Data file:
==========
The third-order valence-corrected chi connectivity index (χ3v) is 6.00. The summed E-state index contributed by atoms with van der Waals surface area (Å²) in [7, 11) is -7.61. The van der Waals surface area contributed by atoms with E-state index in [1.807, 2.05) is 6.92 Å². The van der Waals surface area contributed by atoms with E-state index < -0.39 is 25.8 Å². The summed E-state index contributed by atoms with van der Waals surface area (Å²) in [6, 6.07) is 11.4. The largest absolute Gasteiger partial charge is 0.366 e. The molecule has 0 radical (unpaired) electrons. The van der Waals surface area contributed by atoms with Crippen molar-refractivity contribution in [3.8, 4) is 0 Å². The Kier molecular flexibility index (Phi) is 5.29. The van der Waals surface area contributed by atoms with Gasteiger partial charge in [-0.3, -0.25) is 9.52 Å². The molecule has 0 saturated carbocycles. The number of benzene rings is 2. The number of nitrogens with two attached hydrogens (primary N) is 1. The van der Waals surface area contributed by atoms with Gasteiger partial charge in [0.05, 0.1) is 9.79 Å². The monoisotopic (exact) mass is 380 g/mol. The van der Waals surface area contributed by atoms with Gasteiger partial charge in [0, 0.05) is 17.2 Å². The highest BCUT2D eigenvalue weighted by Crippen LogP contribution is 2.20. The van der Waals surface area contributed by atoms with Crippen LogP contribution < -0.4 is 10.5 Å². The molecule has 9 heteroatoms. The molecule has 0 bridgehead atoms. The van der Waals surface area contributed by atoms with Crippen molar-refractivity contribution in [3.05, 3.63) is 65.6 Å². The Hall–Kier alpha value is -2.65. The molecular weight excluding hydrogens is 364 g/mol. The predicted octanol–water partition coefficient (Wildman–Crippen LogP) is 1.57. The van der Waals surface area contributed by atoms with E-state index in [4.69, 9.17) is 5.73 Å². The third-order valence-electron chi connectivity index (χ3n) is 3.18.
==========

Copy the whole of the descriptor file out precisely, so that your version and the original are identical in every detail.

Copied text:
The third-order valence-corrected chi connectivity index (χ3v) is 6.00. The summed E-state index contributed by atoms with van der Waals surface area (Å²) in [7, 11) is -7.61. The van der Waals surface area contributed by atoms with E-state index in [1.807, 2.05) is 6.92 Å². The van der Waals surface area contributed by atoms with E-state index < -0.39 is 25.8 Å². The summed E-state index contributed by atoms with van der Waals surface area (Å²) in [6, 6.07) is 11.4. The largest absolute Gasteiger partial charge is 0.366 e. The molecule has 0 radical (unpaired) electrons. The van der Waals surface area contributed by atoms with Crippen molar-refractivity contribution in [3.8, 4) is 0 Å². The Kier molecular flexibility index (Phi) is 5.29. The van der Waals surface area contributed by atoms with Gasteiger partial charge in [-0.3, -0.25) is 9.52 Å². The molecule has 0 saturated carbocycles. The number of benzene rings is 2. The number of nitrogens with two attached hydrogens (primary N) is 1. The van der Waals surface area contributed by atoms with Gasteiger partial charge in [0.05, 0.1) is 9.79 Å². The monoisotopic (exact) mass is 380 g/mol. The van der Waals surface area contributed by atoms with Gasteiger partial charge in [0, 0.05) is 17.2 Å². The highest BCUT2D eigenvalue weighted by Crippen LogP contribution is 2.20. The van der Waals surface area contributed by atoms with Crippen LogP contribution < -0.4 is 10.5 Å². The molecule has 9 heteroatoms. The molecule has 0 bridgehead atoms. The van der Waals surface area contributed by atoms with Crippen molar-refractivity contribution in [3.05, 3.63) is 65.6 Å². The Hall–Kier alpha value is -2.65. The molecular weight excluding hydrogens is 364 g/mol. The predicted octanol–water partition coefficient (Wildman–Crippen LogP) is 1.57. The van der Waals surface area contributed by atoms with E-state index in [4.69, 9.17) is 5.73 Å². The third-order valence-electron chi connectivity index (χ3n) is 3.18.